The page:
Tagged: Moxy Fruvous


  So, to follow up on my tease from yesterday (here is the link if it’s too much trouble to just go down an entry) … here is my “pick to click” to (hopefully) liven up the often bleak musical landscape for 2009 … may I present to you …

 The Spring Standards …

Little Better Spring Standards DC9.jpgwho you can check out and listen to at their MySpace page! 

  Meet the amazing Heather Robb … (pictured below on the left in festive green sparkly sweater and I can’t figure out why her picture isn’t as big as the guys, nothing personal!) …

 … James Smith … we call him “Dark James” to differentiate him from …

 … James Cleare  … aka “Red James” to us …

… “we” being me, my daughter Dana who adores them, and my honorary daughter Tricia who has come with us to the three shows we’ve seen here in the DC area since August …

Little SS Heather 1.jpgDana, who is at college in Boston now, has seen them four times since she also got to see them at Berklee’s CafĂ© 939 about two weeks after she started school, a nice welcome.

  So right before Dana left for school in late August, we went to see one of my old favorite bands, Squeeze, at the legendary 930 Club in DC (one of our favorite music clubs for many reasons, not the least of which was the amazing willingness of their terrific booker, Lisa White, to take a chance on Dana’s former band to play there twice, opening for Flogging Molly and then Rooney).

Little SS Dark James 2.jpg  We’d never heard of the opening act, but we knew that BEING an opener for a big-name act was a huge opportunity for a group to make a few fans, get heard, and get exposure so we always go in with an open mind. Much of the time we leave unimpressed but try to be respectful.

  So with our Squeeze-spots right at the balcony over the stage established, we settled in as the three members of The Spring Standards took the stage that night and launched into their opening number
Little SS Red James 2.jpg“Your Lie”   

It took, oh, maybe a grand total of 10 seconds before Dana and I looked at each other with our jaws slightly unhinged and eyes open wide (in a good way, even if that sounds ugly). I’d loosely sum up their style as alt-indie-country-folk but I couldn’t put them into a musical box nor would I want to.

  We were in total and immediate musical love. These guys (guys and gal, but we use the more generic “you guys”) were the whole package. They could sing. They could harmonize and blend. They could play their instruments (lots of instruments) … and their material was awesome.

  They are equally adept at upbeat songs you can’t help but dance to and gorgeous heart-stopping ballads 

  They got their big national media debut in late August on “Late Night With Conan O’Brien” which we all waited up for instead of TiVo-ing it … you have no idea how big that is in our house, to actually WATCH SOMETHING WHEN IT’S ON!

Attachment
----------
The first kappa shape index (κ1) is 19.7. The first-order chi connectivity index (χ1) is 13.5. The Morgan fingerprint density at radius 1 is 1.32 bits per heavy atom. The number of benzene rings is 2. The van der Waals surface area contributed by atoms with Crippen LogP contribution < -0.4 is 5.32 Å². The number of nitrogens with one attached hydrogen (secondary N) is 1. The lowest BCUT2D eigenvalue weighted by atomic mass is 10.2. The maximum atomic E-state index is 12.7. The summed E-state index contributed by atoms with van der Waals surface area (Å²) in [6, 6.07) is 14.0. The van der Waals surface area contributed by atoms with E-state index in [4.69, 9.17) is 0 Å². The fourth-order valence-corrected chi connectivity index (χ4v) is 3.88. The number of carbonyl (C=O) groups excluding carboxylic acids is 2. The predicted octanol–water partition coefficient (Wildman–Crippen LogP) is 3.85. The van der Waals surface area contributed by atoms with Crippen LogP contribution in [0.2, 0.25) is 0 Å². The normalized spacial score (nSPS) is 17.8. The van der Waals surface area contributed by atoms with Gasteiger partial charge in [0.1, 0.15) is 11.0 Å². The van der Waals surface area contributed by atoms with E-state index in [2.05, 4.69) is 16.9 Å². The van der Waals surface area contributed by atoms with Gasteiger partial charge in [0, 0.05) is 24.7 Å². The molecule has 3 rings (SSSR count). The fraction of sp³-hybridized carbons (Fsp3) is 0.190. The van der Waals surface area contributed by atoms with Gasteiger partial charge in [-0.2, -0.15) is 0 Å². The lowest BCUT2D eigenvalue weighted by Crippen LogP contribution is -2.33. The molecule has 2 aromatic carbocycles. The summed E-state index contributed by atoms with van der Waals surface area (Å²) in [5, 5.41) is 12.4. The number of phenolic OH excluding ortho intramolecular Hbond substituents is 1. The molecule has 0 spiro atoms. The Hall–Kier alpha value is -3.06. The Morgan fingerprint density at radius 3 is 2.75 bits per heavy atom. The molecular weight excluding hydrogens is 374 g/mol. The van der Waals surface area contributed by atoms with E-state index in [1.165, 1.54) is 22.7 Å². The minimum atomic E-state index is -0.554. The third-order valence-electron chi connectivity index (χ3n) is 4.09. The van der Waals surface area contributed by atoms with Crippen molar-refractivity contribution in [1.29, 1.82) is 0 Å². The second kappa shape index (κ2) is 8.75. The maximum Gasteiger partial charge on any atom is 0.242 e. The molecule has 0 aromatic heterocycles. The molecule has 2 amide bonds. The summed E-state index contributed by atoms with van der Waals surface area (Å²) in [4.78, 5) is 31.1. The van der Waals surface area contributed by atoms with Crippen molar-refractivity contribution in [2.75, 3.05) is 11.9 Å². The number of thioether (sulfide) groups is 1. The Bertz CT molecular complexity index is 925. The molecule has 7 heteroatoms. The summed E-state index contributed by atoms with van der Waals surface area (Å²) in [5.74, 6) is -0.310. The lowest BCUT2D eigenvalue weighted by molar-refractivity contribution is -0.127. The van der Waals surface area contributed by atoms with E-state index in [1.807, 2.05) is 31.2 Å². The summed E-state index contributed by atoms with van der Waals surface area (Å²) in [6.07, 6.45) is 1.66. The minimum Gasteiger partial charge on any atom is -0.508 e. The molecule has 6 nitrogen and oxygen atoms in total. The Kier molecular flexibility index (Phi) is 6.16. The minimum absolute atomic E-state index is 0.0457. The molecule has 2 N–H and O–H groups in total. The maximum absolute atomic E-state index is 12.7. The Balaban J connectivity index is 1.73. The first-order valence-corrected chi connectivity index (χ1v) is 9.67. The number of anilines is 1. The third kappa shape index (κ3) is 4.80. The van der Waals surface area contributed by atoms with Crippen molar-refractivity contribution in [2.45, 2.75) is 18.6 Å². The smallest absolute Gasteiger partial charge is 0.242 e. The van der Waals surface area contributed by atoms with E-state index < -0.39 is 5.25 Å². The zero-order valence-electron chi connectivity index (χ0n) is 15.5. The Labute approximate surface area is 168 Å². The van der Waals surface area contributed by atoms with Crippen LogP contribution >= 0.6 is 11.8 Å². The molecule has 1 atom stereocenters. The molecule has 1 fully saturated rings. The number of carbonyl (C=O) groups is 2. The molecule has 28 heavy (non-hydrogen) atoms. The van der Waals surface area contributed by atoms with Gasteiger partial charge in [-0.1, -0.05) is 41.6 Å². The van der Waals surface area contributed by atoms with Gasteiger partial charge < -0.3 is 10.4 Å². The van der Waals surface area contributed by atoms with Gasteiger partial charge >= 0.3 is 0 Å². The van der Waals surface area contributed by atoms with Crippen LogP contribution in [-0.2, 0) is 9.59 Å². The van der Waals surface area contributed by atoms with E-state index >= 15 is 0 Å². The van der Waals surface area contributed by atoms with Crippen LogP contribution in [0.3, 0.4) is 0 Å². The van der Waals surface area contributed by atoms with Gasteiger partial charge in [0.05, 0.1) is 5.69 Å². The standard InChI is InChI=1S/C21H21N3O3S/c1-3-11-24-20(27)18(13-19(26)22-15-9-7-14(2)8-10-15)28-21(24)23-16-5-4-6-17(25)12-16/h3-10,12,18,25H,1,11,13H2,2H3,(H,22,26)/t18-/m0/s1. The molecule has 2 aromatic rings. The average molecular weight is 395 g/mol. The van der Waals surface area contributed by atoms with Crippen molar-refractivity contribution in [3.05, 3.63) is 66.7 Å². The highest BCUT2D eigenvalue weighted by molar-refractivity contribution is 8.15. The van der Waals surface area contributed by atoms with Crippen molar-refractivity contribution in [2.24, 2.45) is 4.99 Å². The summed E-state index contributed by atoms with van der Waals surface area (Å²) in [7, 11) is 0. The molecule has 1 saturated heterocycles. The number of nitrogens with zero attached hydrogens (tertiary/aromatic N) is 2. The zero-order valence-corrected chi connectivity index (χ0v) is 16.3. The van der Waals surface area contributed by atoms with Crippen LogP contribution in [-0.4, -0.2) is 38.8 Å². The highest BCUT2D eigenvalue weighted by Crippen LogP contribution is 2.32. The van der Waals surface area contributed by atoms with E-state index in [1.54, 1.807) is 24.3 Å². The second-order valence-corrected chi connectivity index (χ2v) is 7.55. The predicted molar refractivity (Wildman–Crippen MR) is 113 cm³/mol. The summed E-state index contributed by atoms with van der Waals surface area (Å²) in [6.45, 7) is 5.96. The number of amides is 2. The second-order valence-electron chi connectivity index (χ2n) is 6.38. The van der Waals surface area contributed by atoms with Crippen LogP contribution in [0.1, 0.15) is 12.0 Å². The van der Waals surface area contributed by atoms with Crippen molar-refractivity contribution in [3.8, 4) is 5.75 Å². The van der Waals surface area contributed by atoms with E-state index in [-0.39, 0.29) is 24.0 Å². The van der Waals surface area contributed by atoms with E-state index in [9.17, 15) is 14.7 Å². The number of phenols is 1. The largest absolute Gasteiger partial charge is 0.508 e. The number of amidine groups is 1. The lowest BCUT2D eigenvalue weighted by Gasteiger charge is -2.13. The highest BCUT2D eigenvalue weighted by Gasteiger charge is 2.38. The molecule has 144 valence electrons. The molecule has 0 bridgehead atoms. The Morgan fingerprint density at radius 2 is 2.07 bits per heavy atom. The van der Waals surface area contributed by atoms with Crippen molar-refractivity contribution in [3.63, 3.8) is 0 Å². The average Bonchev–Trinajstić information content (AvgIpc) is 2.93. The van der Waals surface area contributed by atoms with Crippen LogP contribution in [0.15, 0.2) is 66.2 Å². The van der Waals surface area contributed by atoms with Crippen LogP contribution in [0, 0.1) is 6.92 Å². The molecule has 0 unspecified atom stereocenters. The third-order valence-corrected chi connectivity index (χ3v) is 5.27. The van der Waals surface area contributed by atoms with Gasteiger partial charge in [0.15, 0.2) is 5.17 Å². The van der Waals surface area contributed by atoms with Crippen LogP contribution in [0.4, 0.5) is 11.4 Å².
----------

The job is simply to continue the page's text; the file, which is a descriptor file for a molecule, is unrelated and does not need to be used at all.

One of the coolest things about their musicianship/set-up was that they shared the front of the stage with their drumset split into three parts and all contributed to the percussion section. And their chemistry and stage presence was, on a baseball scout chart, an 8 (that’s as high as it gets). They were totally comfortable and funny and witty …

  They were, frankly, the closest thing we’ve seen to a band that could compare to our beloved Moxy Fruvous in all areas since the Canadian quartet disbanded in 2001.

  And here’s something funny … I took a chance on Saturday night after being blown away by them yet again at DC9 (great club, by the way, and great burgers) and while they were loading out (yes, they are their own roadies), I asked James Smith if by chance they’d ever heard Fruvous.

  Turns out they are HUGE fans (Heather was the enabler in this case) and he said that “Gulf War Song” was one of his favorite songs ever (ditto!). Somehow, while I am usually shocked to find out that anyone else has ever heard of Moxy Fruvous, this didn’t surprise me.

  I have been listening to their fantastic EP “No One Will Know” nonstop and never get sick of it, and cannot wait for their full-length CD, due sometime early-mid 2009 (hopefully early rather than mid-).

  You can buy the EP, check out tour dates, and learn all there is to learn about The Spring Standards here

  Anyway, no doubt about it, The Spring Standards were my most wonderful musical discovery for 2008 and I am hoping that 2009 will be the year that EVERYONE WILL KNOW about The Spring Standards.




  Can you stand another “best this” or “best that” for 2008? I promise mine will be different. But, like most of my stories, it’s kind of a long story … in fact, I’m going to post this preface to it now …

  And, tomorrow, I will follow this blog entry up with my RAVE review (complete with pictures, links and video) of a new band that has totally rocked my musical world and hopefully, by this time next year, will be a household name like it deserves to be (consider this a teaser) …

  So … Part One:

  My daughter Dana tells me my mind is really closed when it comes to music. I’m not sure I agree with that. I think that, simply, I know pretty clearly what I like and what I don’t like, and at my age, life is too short to waste with music I don’t like.